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By Nick Wakeman

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Nick Wakeman

Risks await Dell and Xerox

First, Dell Inc. bids on Perot Systems Corp. and then Xerox Corp. jumps in signs an agreement to acquire Affiliated Computer Systems Inc.

I made the point earlier that the deals showed the services are king in the technology market and that includes both the government and commercial sectors.

The logic is that you need a services business, otherwise you are relegated to the low-margin product business that is increasingly commoditized.

But just because it is logical doesn’t mean that it isn’t risky.

After talking and exchanging messages with a few executives, I thought I’d share some insights on those risks.

One executive told me that all successful companies, regardless of the market, must excel at one of three things – operational excellence, innovation or customer service. They need to be good at all three, but they can only excel at one of them.

Successful services companies such as systems integrators are really in the customer-service business, while product companies excel at innovation.

And that will be the top challenge for Dell and Xerox. Will they run their services businesses like a product company? If they do, that could be a recipe for disaster, executives told me.

“There is a basic difference in the approach to the customer, to long-term relationships with the customer, bidding strategies, etc. between those business markets,” one said.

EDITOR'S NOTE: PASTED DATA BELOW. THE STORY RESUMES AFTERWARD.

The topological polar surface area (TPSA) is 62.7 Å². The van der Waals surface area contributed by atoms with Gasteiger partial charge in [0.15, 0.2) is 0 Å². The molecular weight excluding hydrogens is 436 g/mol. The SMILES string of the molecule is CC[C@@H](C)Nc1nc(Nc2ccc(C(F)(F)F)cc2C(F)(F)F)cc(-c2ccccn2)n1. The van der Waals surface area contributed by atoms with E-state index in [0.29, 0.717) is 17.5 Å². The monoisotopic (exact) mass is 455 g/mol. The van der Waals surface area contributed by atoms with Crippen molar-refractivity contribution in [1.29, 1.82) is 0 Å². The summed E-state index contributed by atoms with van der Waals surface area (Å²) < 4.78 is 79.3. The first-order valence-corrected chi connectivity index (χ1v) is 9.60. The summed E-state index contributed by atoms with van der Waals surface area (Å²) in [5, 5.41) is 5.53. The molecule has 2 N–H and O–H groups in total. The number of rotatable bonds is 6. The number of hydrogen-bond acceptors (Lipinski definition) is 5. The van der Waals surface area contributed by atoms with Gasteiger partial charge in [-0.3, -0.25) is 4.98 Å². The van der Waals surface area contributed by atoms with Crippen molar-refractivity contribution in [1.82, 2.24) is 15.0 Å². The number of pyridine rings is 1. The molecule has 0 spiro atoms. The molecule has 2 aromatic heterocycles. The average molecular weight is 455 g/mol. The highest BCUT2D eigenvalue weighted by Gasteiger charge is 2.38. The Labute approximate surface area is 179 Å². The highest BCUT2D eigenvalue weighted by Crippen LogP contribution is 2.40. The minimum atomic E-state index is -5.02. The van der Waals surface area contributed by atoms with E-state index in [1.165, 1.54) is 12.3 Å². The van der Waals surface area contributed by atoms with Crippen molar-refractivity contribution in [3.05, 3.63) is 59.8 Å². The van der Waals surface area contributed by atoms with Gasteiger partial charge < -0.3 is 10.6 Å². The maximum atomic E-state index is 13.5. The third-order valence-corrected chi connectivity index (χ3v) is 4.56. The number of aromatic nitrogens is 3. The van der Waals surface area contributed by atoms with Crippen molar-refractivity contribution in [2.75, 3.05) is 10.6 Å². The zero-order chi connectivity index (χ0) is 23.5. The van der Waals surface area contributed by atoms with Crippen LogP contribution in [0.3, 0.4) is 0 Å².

Other issues include what kind of incentives do you give employees. A person whose job it is to understand the mission and the challenges a customer faces may not translate that understanding into units sold.

A big question yet to be answered is how much Dell and Xerox see these acquisitions as new channels for selling products. Are the services people going to get bonuses based on increasing sales of Dell and Xerox products? If so, will the services units be seen as resellers or pushers of Dell and Xerox products? Think of the hay competitors will make if there is even a hint of that perception.

One motivator that has been cited for these deals is that Dell, Xerox and Hewlett-Packard are following the leader, i.e., IBM, into the services and systems integration space.

So why does it seem to work for IBM? One executive told me it goes back to structure and incentives. IBM keeps its services business separate and on top of that, there is no expectation that IBM Global Services will sell IBM servers and software.

Again, it sounds like a simple solution, but when you are talking culture and values, nothing is simple.


Posted by Nick Wakeman on Oct 01, 2009 at 7:23 PM


Reader Comments

Mon, Oct 5, 2009 John Chantilly

I have to disagree with Dalton’s comments on two levels:
1). The secret of synergies is getting the parts to work together in new ways, not to continue to operate separately. For example, I’d expect that Dell hopes that Perot will be both a profitable service arm as well as a driver of hardware sales. Likewise, Xerox (I assume) believes that there technology know-how can make ACS’ core business more efficient and profitable. Net/net – neither is settling for simply the status quo in terms of performance.
2). The IBM comparison was particularly interesting as they’re somewhat of a ‘neutron bomb’ acquirer – not necessarily in terms of human capital, but rather, the brands themselves, which quickly disappear. For example, how many remember that IBM acquired PwC’s consulting arm? Net/net - acquired companies quickly become IBM companies.

Fri, Oct 2, 2009

HP's acquisition of EDS last year may shed some light on how these deals will work out.

Fri, Oct 2, 2009 Dalton Moraes Network Operations Manager

As you mentioned on your last paragraph Nick, the path for success is to make sure 1+1=3 and not 1+1=1. The meaning of that is this was not a Mege but an Acquisition. If Dell acquired Perot Systems is because they did feel Perot did a good job as a service company. Same of Xerox and ACS. Therefore they must let these companies operate independently with an oversight group that will make sure efficiencies between the companies are achieved. This is the main lesson IBM and GE geve to the M&A world.

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